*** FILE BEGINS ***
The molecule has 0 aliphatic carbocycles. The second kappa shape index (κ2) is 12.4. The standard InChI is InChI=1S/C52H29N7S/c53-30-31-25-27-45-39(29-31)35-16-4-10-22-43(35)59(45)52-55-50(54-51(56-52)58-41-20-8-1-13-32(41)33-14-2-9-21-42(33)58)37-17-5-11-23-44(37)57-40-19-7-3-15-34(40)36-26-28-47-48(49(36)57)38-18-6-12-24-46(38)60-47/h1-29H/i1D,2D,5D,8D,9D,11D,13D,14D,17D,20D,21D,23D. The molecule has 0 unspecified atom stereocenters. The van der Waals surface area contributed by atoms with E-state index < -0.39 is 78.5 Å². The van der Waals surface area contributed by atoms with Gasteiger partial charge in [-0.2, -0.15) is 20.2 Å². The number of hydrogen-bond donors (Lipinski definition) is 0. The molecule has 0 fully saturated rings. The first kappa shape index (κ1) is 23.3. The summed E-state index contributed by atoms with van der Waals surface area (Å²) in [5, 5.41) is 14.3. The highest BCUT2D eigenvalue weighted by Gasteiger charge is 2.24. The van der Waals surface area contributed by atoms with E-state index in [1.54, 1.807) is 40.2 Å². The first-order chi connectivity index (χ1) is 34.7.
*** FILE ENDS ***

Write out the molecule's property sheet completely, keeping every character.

The molecule has 0 aliphatic carbocycles. The second kappa shape index (κ2) is 12.4. The standard InChI is InChI=1S/C52H29N7S/c53-30-31-25-27-45-39(29-31)35-16-4-10-22-43(35)59(45)52-55-50(54-51(56-52)58-41-20-8-1-13-32(41)33-14-2-9-21-42(33)58)37-17-5-11-23-44(37)57-40-19-7-3-15-34(40)36-26-28-47-48(49(36)57)38-18-6-12-24-46(38)60-47/h1-29H/i1D,2D,5D,8D,9D,11D,13D,14D,17D,20D,21D,23D. The molecule has 0 unspecified atom stereocenters. The van der Waals surface area contributed by atoms with E-state index < -0.39 is 78.5 Å². The van der Waals surface area contributed by atoms with Gasteiger partial charge in [-0.2, -0.15) is 20.2 Å². The number of hydrogen-bond donors (Lipinski definition) is 0. The molecule has 0 fully saturated rings. The first kappa shape index (κ1) is 23.3. The summed E-state index contributed by atoms with van der Waals surface area (Å²) in [5, 5.41) is 14.3. The highest BCUT2D eigenvalue weighted by Gasteiger charge is 2.24. The van der Waals surface area contributed by atoms with E-state index in [1.54, 1.807) is 40.2 Å². The first-order chi connectivity index (χ1) is 34.7.